Swarm Split or Absconded
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  1. #1
    Join Date
    Jun 2017
    Location
    Topeka, KS
    Posts
    2

    Default Swarm Split or Absconded

    I have a hive that's got me stumped, and if someone could provide some information, it would really be appreciated. I captured a fairly large swarm two weeks ago. Since it seemed too large for a nuc, we went ahead and placed them in an empty deep and left it alone and filled with bees. This is what we have done with our other swarms with no issues so far, and I've kept an eye to make sure there were bees coming and going from the entrance with no problems observed.

    I cracked it open this weekend to check their progress, 2 weeks after capture, and the bees were still there but the frames were still empty, with only the slightest hint of wax beginning in the corners of two frames. I looked for the queen but did not see her, so we placed a full frame of honey and brood from our strongest hive in the deep in case they needed to requeen.

    Yesterday I noticed a fairly large swarm in a bush near the new hive that we captured and put in a nuc. On opening the deep that had held the swarm, I saw that there were only about a third or less of the bees from before, with plenty still coming back to the hive as it was in the evening. The frame of brood and honey had had some wax added to it.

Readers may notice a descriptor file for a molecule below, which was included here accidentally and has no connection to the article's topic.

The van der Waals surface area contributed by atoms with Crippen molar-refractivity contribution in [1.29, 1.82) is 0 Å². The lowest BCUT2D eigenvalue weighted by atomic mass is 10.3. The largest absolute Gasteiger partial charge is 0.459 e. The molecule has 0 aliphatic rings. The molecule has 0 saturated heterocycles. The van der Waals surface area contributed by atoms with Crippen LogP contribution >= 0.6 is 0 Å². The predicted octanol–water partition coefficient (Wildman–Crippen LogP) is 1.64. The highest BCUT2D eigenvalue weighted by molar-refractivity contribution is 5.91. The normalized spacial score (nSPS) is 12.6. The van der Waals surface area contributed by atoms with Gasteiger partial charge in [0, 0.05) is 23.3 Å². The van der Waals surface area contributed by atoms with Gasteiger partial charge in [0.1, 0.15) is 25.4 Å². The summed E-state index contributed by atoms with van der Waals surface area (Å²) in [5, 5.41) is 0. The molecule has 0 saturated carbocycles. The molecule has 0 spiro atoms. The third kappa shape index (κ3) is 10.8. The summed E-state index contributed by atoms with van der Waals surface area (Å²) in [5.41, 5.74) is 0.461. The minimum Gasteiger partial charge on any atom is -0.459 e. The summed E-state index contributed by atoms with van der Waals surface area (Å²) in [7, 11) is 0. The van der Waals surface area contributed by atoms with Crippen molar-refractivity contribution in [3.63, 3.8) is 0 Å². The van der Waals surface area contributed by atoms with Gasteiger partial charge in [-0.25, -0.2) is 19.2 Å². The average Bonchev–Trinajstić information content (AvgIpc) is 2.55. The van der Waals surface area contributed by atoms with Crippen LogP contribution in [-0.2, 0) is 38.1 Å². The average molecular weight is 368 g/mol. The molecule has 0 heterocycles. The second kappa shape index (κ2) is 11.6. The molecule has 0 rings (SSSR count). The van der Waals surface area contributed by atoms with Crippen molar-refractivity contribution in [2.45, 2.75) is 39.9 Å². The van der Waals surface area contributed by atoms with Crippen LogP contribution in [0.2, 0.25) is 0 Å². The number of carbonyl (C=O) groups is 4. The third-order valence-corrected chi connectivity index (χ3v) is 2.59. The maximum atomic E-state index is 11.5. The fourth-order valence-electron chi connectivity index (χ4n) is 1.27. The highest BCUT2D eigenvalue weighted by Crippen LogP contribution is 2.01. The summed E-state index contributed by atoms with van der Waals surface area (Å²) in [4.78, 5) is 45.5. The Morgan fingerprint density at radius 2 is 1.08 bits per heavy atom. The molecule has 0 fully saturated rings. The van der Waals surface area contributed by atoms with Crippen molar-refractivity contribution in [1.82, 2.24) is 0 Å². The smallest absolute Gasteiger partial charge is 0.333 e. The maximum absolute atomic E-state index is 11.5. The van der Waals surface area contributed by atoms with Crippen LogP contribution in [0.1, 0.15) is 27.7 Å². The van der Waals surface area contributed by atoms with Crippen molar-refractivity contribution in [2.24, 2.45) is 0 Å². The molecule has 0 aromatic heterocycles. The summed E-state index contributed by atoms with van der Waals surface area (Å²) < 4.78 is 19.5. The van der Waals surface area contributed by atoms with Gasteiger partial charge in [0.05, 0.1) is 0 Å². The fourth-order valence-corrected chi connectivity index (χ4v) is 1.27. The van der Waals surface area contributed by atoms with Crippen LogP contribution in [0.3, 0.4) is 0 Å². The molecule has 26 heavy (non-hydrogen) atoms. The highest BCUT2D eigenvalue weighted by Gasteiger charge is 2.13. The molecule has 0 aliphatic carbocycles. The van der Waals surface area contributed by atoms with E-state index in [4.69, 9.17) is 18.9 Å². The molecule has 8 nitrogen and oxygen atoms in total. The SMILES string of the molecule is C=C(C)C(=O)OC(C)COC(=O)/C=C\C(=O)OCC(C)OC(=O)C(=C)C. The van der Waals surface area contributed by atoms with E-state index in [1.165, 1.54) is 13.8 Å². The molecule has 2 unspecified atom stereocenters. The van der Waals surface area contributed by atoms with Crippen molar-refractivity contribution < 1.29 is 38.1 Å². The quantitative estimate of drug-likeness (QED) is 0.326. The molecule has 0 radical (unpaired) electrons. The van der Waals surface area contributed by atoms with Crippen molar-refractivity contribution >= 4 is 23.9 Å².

My current thought is that the hive absconded, 2 weeks after capture, leaving quite a few stragglers behind, or split before there was a new queen to replace the old one, but neither theory makes much sense. We had had an open feeder near the hive that they didn't show much interest in, and are in the middle of a flow- our strong hive that is nearby is currently filling it's supers, so I don't think they were starving. It did get hit with a sprinkler for a few minutes in the evening, but that never seemed to bother our other new hive that had been captured a few weeks before this one. Does anyone have any idea what went wrong with this hive, and what the best course of action would be now?
    Last edited by Bee329; 06-29-2017 at 12:48 PM.

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  3. #2
    Join Date
    Jun 2008
    Location
    Yuba County, California, USA
    Posts
    6,598

    Default Re: Swarm Split or Absconded

    Some swarms have more than one queen in them. Sometimes there's a virgin in the swarm. Perhaps this is what is happening for you? Have you checked for queen right?

  4. #3
    Join Date
    Jun 2017
    Location
    Topeka, KS
    Posts
    2

    Default Re: Swarm Split or Absconded

    Thanks! I hadn't considered a virgin queen also in there, because I thought that was pretty rare.

    The swarm was at the very base of a bush, and was difficult to extract, so I was surprised I managed to get the one queen, much less two, but I will take a second look and see if there is a queen among the bees left behind.

  5. #4
    Join Date
    May 2012
    Location
    Rockford, MI
    Posts
    4,323

    Default Re: Swarm Split or Absconded

    Multiple queens in a swarm is not uncommon. I had 3 in one before.
    As far as some insight into the absconde, it seems you are using foundationless frames from your post. If so, I have experienced an absconde in my apiary similar to this scenario. Turns out that the cluster of bees (20k or so) could not regulate their temp comfortably on a warm-hot day and they left.
    Since then, I hive them on drawn comb or at the very least rite cell foundation. This allows them to "uncluster" and spread out on the frames to cool themselves adequately. I haven't had one leave since. Hope this helps.

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